21 January 2016
New Construction Guidance Hopes to Tackle Occupational Disease
New guidance seeks to improve the management of occupational health risks, with the Health and Safety Executive (HSE) hoping to see a fall in the number of occupational disease-related deaths in the construction industry.
A new guide, written by the Construction Industry Advisory Committee (ConIAC) Health Risks Working Group, provides practical advice on health risks within the construction industry, along with the role of occupational health services in managing the risks.
Chair of the ConIAC Health Risks Working Group and HSE Principal Specialist Inspector, Ian Strudley, stated: “The misunderstanding of occupational health within the construction sector means that whilst the industry focus on managing the more familiar safety issues, serious health risks get ignored. We cannot let this continue.
“When figures show that construction workers are at least 100 times more likely to die from a disease caused or made worse by their work as they are from a fatal accident, the industry must take action.”
Occupational Disease and Work-Related Illnesses: Facts and Figures
A recent Labour Force Survey (LFS) revealed the following:
- In 2014/15 an estimated 1.2 million workers suffered an illness thought to be caused or made worse by work.
- Each year approximately 13,000 deaths are caused by exposure to chemicals and dusts at work.
Often it is a lack of awareness regarding health and safety in a workplace that leads to injuries and, in these cases, occupational disease. The risk management cycle, as outlined in the HSE’s guide, illustrates the importance of identifying hazards, assessing risks, selecting controls, implementing and recording findings, and monitoring and reviewing any risks.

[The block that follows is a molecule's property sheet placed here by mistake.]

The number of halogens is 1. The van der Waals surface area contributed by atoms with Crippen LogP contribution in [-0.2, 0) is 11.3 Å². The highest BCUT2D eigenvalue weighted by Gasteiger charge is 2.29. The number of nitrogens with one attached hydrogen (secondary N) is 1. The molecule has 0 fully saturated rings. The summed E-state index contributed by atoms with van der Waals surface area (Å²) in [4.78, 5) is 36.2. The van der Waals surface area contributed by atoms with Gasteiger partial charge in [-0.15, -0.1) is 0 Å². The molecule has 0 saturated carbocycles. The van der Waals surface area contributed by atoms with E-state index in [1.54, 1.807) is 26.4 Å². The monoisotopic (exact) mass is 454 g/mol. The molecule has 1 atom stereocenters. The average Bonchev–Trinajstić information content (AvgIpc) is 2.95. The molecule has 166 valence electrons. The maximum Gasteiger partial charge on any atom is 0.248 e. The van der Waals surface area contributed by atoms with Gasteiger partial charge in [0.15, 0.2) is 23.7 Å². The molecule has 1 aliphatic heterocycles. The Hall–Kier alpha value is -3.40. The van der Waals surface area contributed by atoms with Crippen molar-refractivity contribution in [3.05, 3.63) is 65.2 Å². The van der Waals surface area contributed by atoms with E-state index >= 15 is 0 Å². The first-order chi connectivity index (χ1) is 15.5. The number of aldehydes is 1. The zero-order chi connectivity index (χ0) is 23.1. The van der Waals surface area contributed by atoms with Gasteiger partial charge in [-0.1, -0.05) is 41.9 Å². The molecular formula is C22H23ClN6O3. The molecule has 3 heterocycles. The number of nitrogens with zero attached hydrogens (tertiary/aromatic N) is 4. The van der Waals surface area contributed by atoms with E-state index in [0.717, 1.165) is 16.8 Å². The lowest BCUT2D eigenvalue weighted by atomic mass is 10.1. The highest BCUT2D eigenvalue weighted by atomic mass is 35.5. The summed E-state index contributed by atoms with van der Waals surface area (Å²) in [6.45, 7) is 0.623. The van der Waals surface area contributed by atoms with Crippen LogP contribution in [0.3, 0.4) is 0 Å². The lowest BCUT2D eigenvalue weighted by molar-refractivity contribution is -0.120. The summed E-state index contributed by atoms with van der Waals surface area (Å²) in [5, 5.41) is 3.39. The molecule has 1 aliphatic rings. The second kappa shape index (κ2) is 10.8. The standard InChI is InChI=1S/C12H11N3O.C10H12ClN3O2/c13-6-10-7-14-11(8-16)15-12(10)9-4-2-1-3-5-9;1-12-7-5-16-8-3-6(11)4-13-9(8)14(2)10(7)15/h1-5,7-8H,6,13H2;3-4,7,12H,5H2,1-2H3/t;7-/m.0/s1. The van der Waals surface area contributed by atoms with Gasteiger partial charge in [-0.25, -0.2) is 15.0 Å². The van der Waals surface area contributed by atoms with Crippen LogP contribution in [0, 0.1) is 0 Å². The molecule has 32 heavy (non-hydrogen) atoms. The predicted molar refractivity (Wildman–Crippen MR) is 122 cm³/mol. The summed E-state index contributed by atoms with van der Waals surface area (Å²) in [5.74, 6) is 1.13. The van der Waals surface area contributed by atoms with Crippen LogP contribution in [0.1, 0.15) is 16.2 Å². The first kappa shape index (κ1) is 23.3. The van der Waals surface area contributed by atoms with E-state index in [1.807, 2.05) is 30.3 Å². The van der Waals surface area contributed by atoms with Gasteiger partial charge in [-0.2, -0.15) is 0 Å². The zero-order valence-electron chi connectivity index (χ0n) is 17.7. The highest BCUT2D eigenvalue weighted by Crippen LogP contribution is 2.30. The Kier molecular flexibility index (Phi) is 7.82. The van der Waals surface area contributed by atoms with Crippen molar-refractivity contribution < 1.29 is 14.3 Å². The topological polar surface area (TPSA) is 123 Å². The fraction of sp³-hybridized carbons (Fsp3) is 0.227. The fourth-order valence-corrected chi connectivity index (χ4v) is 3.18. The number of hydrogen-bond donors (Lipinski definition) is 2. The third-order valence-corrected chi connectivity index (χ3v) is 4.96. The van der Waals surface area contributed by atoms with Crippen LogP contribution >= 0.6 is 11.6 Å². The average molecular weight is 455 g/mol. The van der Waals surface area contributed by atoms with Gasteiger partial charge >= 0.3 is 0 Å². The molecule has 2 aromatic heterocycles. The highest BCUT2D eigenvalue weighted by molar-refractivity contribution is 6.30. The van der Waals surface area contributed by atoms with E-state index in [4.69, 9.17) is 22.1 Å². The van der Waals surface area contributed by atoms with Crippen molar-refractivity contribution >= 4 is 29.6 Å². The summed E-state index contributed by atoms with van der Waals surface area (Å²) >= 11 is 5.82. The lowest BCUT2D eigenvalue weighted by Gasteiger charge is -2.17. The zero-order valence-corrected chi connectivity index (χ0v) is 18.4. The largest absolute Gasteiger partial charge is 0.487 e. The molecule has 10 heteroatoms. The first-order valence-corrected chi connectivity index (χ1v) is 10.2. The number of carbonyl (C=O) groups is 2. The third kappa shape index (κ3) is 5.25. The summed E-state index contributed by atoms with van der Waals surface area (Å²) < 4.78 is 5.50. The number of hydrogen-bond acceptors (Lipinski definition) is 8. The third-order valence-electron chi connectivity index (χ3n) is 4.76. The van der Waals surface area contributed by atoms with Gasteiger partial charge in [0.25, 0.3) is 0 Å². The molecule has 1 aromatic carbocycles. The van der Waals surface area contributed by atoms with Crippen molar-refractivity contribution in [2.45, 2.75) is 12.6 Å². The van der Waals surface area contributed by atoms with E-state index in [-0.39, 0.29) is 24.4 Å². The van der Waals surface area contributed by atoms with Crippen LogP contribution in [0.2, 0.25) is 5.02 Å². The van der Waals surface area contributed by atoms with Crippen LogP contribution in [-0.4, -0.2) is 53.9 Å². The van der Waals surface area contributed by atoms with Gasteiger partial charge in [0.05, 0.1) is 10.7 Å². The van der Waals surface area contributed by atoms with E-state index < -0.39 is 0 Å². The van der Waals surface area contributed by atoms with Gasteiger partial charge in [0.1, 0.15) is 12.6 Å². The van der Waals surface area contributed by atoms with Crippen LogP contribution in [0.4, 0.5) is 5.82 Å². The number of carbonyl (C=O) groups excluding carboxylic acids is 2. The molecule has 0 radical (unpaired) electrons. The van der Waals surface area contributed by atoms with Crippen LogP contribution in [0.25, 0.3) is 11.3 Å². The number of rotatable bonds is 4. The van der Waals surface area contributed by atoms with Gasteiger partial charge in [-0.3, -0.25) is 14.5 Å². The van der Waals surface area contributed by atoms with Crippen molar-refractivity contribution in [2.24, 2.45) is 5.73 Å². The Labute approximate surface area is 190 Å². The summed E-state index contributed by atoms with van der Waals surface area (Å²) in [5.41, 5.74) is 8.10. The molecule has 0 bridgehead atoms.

Whereas accidents can happen at work, if you are working in an environment with known hazards, your employer must ensure that any risks are removed. For example, where there is dust or chemicals that could lead to an occupational disease, protective clothing should be provided as well as ventilation. If an employer neglects to make you aware of known hazards, they are liable for an industrial disease claim in the event you are affected as a result.
The new guidance for the construction industry is, therefore, entirely welcome if it means that more employers within the industry will take note and put into place actions that will put a stop to occupational disease.
Dominic Smith is national operations co-ordinator at Slater and Gordon Lawyers in Manchester.
If you have believe that you have suffered an industrial disease as a result of working conditions, previous or current, call Slater and Gordon today. We offer a free consultation and most claims are dealt with on a No Win No Fee basis.
Call our specialist occupational disease claims solicitors 24/7 on freephone 0800 884 0275 or contact us online and we’ll be happy to help you.
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